Soccer Complex Becoming Montreal Showcase


Touted for its architectural  and environmental ingenuity, a soccer complex in Montreal is quickly gaining attention. 

Montreal has spent the last several years planning a park at the Saint-Michel Environmental Complex that, once it is complete in the early phases of the next decade, will become one of the largest public spaces in the city. One of the key pieces of that plan is a soccer complex, which Montreal intended to have stand out from the beginning. A design contest was opened for the project, with a bid from Saucier + Perrotte and HCMA winning the project.

While the final design did lead to a rise in estimated cost, it has received plenty of attention within the design community. It combines a series of folded, triangular roofs that help to shape a public plaza with a pair of glass lobbies and berm space.

With a total space of roughly 118,000 square feet, the soccer complex offers plenty of striking features, something that Alex Bozikovic of the Globe and Mail observed during a recent tour:

Two glassy lobbies tie the building to the road, and the roof’s complex geometry of folded triangles also reaches out to define covered public plazas, before touching the ground and continuing as bleachers for the adjacent outdoor fields. You can clearly see both the zinc surface and the wood structure – these sober, elegant materials garnished with some neon orange glass in the main lobby.

As [lead architect Gilles] Saucier walked me inside, the building revealed itself as a grand open expanse, lined by glass walls on three sides. The roof above is a dramatic composition in itself, held up by a lattice of wood box beams that crossed at random-seeming angles and stretch as long as 69 metres. This is the work of Quebec fabricators Nordic Structures, a uniquely large-scale and sculptural use of engineered wood. This genre of structure combines pieces of cheap softwood into a large, strong and lightweight structure that has a vastly lower carbon footprint than steel. This could and should be an important new line of business for Canada’s forest industry.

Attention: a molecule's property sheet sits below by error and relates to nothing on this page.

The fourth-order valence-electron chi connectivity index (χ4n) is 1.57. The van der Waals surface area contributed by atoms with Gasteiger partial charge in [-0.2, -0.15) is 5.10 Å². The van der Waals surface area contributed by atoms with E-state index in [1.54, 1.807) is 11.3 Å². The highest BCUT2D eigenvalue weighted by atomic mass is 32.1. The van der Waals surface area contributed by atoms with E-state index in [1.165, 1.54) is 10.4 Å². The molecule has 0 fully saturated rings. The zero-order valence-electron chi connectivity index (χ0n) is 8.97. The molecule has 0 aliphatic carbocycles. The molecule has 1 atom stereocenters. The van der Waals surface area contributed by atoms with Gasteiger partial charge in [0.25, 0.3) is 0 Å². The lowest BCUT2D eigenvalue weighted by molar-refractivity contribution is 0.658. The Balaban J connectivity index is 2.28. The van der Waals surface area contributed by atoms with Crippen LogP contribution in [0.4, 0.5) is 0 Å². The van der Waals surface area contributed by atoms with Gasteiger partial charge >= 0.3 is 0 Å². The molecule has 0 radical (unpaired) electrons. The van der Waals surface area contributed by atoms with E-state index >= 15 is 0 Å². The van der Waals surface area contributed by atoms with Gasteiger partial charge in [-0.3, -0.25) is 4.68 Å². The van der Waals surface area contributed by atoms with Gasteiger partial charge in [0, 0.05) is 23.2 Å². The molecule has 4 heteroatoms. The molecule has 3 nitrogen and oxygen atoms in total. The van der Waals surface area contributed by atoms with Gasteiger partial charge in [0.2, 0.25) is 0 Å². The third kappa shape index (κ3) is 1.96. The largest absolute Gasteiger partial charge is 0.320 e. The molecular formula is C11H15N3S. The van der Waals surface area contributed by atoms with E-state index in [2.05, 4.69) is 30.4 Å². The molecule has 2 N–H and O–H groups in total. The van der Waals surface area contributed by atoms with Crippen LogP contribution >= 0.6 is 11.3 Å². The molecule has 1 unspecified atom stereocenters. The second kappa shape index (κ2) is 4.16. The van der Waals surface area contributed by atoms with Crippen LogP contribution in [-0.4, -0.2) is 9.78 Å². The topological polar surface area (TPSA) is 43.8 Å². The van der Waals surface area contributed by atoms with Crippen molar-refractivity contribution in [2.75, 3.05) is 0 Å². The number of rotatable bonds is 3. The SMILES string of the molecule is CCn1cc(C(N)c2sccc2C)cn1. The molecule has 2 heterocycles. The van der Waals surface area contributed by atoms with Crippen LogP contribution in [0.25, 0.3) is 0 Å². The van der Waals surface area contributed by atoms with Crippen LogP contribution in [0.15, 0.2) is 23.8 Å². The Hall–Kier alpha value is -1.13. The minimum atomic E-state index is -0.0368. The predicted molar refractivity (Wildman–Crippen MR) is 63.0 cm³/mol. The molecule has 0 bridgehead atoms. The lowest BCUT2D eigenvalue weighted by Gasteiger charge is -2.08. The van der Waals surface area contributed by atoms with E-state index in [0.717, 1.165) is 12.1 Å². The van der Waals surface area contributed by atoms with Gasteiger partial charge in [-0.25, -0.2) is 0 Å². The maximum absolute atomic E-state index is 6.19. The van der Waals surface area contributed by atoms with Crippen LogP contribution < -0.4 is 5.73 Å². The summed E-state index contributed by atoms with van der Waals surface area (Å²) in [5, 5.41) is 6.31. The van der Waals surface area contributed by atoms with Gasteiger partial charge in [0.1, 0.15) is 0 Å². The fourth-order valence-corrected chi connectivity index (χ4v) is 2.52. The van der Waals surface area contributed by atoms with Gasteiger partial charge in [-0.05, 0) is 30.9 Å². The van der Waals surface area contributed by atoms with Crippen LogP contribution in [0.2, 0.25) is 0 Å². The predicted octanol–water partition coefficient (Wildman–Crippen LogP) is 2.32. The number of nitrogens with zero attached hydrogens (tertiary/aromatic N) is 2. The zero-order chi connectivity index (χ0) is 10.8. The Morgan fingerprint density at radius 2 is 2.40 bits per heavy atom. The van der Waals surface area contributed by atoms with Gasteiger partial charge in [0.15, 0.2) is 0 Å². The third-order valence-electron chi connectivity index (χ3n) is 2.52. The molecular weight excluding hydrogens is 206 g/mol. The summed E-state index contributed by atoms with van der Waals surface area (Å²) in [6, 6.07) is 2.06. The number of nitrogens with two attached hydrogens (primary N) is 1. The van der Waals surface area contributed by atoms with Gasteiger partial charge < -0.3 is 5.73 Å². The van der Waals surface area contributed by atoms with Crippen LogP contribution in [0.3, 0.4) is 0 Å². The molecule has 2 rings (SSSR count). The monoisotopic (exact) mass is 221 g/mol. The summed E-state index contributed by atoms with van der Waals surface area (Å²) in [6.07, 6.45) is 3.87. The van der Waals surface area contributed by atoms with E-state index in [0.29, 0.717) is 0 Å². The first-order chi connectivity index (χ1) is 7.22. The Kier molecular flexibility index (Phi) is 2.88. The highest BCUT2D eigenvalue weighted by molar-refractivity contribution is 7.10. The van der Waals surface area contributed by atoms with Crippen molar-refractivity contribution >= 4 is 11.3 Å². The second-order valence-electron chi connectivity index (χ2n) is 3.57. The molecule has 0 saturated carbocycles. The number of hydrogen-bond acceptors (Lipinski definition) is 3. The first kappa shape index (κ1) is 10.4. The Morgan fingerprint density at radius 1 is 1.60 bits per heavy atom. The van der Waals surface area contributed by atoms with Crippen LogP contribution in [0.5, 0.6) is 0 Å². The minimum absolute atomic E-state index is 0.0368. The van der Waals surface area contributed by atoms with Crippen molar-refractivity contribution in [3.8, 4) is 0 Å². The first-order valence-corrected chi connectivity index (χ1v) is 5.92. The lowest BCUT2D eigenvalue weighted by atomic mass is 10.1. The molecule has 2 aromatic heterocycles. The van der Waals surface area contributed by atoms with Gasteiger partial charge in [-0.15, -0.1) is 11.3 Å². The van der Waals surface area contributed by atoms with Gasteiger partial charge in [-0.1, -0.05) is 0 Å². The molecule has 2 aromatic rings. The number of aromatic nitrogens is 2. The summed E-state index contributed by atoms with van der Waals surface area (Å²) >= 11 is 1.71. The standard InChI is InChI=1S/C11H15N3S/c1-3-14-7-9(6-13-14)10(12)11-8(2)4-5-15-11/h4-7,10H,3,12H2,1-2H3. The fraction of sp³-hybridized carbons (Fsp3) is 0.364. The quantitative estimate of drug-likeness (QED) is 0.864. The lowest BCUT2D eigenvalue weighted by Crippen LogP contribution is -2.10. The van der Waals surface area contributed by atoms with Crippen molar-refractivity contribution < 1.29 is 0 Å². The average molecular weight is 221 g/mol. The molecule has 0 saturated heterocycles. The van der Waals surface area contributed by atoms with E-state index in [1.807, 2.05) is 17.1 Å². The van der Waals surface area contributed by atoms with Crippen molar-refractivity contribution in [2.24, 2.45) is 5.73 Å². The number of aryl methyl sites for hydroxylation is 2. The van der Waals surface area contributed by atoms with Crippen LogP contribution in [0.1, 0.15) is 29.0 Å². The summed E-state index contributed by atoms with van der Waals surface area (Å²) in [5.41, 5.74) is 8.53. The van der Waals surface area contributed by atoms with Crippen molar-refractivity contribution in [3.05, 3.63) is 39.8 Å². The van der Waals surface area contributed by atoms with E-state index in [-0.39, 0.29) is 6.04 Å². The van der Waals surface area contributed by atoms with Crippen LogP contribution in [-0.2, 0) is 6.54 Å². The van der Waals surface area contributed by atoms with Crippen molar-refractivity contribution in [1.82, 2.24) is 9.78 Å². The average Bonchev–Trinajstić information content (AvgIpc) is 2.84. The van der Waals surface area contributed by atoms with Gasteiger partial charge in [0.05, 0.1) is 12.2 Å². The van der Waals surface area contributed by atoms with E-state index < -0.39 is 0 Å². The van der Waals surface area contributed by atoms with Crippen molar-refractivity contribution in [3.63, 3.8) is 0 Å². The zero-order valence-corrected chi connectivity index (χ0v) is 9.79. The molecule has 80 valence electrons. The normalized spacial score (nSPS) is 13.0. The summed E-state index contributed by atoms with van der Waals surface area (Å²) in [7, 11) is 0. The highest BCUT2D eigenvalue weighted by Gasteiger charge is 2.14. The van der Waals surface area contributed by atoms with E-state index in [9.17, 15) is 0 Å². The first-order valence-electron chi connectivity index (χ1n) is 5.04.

That roof extends out beyond the edge of the building to provide overhangs that block direct southern and western sun. The building has no air-conditioning system and yet, thanks to this use of architectural common sense, was comfortably lukewarm on this blast-furnace summer day. This is one of the sustainability features that earned the building a LEED Gold certification.

Looking through the windows, I could see how the building connected to a big hole behind it: the former Miron quarry, which for half a century supplied much of Montreal’s trademark greystone. It also became, from 1968, a large and increasingly unwelcome waste dump. This, as Saucier reflects, was not much of a deal: “You take stone to build, and you send back garbage,” he says with a laugh. “But the situation is changing now – it is coming back to something natural.”

If the facility continues to receive attention of this kind, it should turn plenty of heads in both the design and soccer worlds.

Image courtesy of Saucier + Perrotte.

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August Publications